The recent hike in fuel prices has deserted the Daulatdia ferry terminal, which was once packed with passengers.

The terminal’s ferries and launches now sit idle as owners are unable to manage enough passengers to operate their vessels.

They told Dhaka Tribune that previously they had to run the launches every 20 minutes, but since the fuel prices have increased, it takes over an hour to get enough people on board.

However, they also mentioned that the Daulatdia ferry terminal has been facing this issue since the Padma Bridge was inaugurated on June 25, resulting in losses for the owners.

According to Bangladesh Inland Water Transport Authority (BIWTA), as many as 25 launches operate on the Daulatdia-Paturia and Aricha-Nagarbari waterways.

Out of that, 17 launches run on Daulatdia-Paturia route.

 

Around 30,000 passengers used to cross the river every day through the terminals, but now most long-distance transport, cargo vehicles, and other private vehicles use the Padma Bridge.

On Sunday, Kausar Hossain, a passenger of a launch at the Daulatdia terminal said that he was been waiting for the vessel to cross the river for over an hour.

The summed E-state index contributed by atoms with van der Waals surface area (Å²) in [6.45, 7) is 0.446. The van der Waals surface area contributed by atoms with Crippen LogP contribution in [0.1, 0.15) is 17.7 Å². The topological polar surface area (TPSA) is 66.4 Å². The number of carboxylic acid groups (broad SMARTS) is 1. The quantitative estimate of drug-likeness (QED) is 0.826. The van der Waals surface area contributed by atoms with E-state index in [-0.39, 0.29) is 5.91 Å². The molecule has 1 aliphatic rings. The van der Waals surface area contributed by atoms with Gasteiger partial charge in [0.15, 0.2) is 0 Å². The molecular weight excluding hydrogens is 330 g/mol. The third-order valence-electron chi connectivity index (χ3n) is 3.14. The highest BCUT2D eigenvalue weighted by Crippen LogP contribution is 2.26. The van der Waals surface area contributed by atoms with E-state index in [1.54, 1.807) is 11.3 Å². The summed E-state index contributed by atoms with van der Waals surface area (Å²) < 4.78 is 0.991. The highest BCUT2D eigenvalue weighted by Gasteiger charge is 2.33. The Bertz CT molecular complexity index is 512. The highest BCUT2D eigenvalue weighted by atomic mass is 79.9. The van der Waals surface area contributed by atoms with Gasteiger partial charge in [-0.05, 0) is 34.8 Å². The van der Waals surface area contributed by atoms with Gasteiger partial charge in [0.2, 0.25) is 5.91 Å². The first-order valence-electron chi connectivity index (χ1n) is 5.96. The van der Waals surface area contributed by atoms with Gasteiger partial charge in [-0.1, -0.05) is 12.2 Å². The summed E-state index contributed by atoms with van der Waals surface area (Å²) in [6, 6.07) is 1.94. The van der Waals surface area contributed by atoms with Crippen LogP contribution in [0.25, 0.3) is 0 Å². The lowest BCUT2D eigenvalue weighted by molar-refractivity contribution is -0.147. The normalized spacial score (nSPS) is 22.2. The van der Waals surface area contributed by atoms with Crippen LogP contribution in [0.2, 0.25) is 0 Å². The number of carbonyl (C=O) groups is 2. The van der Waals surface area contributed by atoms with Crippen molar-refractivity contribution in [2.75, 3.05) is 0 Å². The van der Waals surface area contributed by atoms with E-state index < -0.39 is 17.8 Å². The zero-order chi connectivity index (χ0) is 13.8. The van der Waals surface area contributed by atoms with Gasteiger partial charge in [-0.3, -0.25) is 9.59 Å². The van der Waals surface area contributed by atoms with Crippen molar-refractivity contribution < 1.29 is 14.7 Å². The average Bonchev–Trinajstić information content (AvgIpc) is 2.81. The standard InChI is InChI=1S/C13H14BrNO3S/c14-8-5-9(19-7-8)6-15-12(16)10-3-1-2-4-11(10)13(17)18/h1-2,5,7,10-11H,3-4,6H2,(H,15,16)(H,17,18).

MV Tumpa launch operator Thandu Mia said: “We used to carry over 100 passengers every 20 minutes. Now even after waiting for an hour, we manage to get 30-40 passengers.”

 

He added that they cannot operate the launches with few passengers as that would not cover their expenses for the fuel.

Nurul Anwar, a member of the Aricha Launch Owners Association, said that passengers used to wait for hours at both terminals to cross the Padma River, but now launches are waiting for passengers.

BIWTA Aricha office Traffic Inspector Aftab Hossain said: “ Even though passenger numbers have decreased, no launch has been removed from the terminals.”

 

The new prices of diesel and kerosene per litre at the consumer level are Tk114, octane Tk135, and petrol Tk130.

The price of diesel has been increased by Tk 34 per litre, octane price by Tk 46 per litre and petrol price by Tk 44 per litre.

“One can know whether one is in heaven or in hell only after death,” Tipu Munshi said, referring to Foreign Minister AK Abdul Momen’s remark.

“There is no denying that the prices of daily necessities have increased all over the world, and its impact has reached our country as well, as a result of which the common people are suffering. But the government is trying its best to alleviate their sufferings.”

Prime Minister Sheikh Hasina had asked everyone to be frugal to overcome the ongoing crisis, the commerce minister added.